Workshop #1 Graphics & Documentation with Danny Wicke and Tom Harris

Each September, 5th-year and master’s students participate in roughly four weeks of workshops led by consultants with expertise in subjects like landscape, sketching, structural engineering, building codes & ordnances, geotechnical and environmental engineering, as well as artists and graphic designers. This process is directed toward students gaining familiarity with the year’s projects, with consultants exploring important questions related to their field. Students also divide into charette teams to share the newly acquired knowledge amongst each other and thereby get to know one another better. The workshop process culminates with students choosing the project and designing the team they will be working both on and with for the rest of their time in the program.

How do you begin when you have no idea where to start? You just do. For the next few weeks, 5th-year and master’s students will document each workshop. At the completion of the workshops, the students will create a book of their experiences and lessons learned. The Graphics and Documentation workshop, with RS alumnus, Danny Wicke, and architectural photographer, Tom Harris, differs from any other because these lessons inform how the students work over the entirety of their book-making process. It sets the stage for how the next seven workshops will go as they create a framework for the entire process. Over the course of three days, Danny and Tom taught them about documentation, communication, presentation, and relation(ships). The students began the process of creating a book and working as a team.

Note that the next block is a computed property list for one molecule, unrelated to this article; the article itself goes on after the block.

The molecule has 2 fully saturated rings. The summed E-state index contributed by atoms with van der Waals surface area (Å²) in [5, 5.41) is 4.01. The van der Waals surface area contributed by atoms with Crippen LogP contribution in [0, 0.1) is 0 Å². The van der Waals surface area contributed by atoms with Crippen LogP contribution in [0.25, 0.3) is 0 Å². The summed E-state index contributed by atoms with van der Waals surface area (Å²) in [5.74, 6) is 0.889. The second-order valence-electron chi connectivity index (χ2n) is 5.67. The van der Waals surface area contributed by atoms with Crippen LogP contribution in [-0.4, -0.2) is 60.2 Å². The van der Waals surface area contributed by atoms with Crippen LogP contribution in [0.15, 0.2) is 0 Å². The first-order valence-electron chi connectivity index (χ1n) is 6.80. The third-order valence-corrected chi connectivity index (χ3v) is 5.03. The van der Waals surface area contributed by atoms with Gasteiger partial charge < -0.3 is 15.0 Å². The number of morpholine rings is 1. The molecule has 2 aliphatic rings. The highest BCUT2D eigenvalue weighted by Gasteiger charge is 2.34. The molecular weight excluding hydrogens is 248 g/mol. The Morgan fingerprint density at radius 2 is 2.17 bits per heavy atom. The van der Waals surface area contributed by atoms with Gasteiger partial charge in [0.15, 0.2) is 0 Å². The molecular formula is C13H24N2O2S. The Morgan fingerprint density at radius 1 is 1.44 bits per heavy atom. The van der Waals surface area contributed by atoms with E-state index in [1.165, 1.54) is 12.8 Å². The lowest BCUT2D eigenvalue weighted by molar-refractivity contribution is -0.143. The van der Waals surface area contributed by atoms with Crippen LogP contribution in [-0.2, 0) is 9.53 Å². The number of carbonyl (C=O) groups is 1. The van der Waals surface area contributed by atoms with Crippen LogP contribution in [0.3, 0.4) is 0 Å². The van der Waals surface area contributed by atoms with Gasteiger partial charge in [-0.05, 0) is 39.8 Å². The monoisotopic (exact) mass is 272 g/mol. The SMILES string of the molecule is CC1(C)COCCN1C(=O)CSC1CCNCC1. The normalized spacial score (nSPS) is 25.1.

The goals of the workshop were to emphasize the importance of documentation, discuss strategies for documenting work successfully, develop a structure to document upcoming workshops, produce a book that documents the workshop series, and build upon previous versions of the book.

Creating a book is more than generating words on a page. A good book tells a story. This workshop provided the basic framework of storytelling and how crafting a narrative with mindful design and documentation can make or break a book’s success. Book design and documentation act in unison, representing the narrative in a captivating way. When deciding how to design and layout a book, many decisions will overlap, making it crucial to have a general direction and overview of the book’s content from beginning to end. Some more technical design considerations include setting a baseline or regular grid layout, typography and font hierarchy, page margins, column count, paper medium, furniture, gutter space, book cover, and size.

Documentation should be mindful and not an afterthought to fill pages. The objective is to go beyond “just capturing” a moment by introducing an artistic voice that is represented through multiple mediums. Successful documentation is interactive and should captivate the audience. This workshop stressed the importance of elevating mediums (i.e. photography, montages, graphics, drawings, etc.) to intrigues the reader and further convey the story instead of acting to fill dead space. It is important to have a regimented game plan to record moments before they happen. This can be through the lens of a skilled photographer who is always considering light, angles, and exposure, or it is direction given to all team members to snap an individual moment that can later be used for a montage.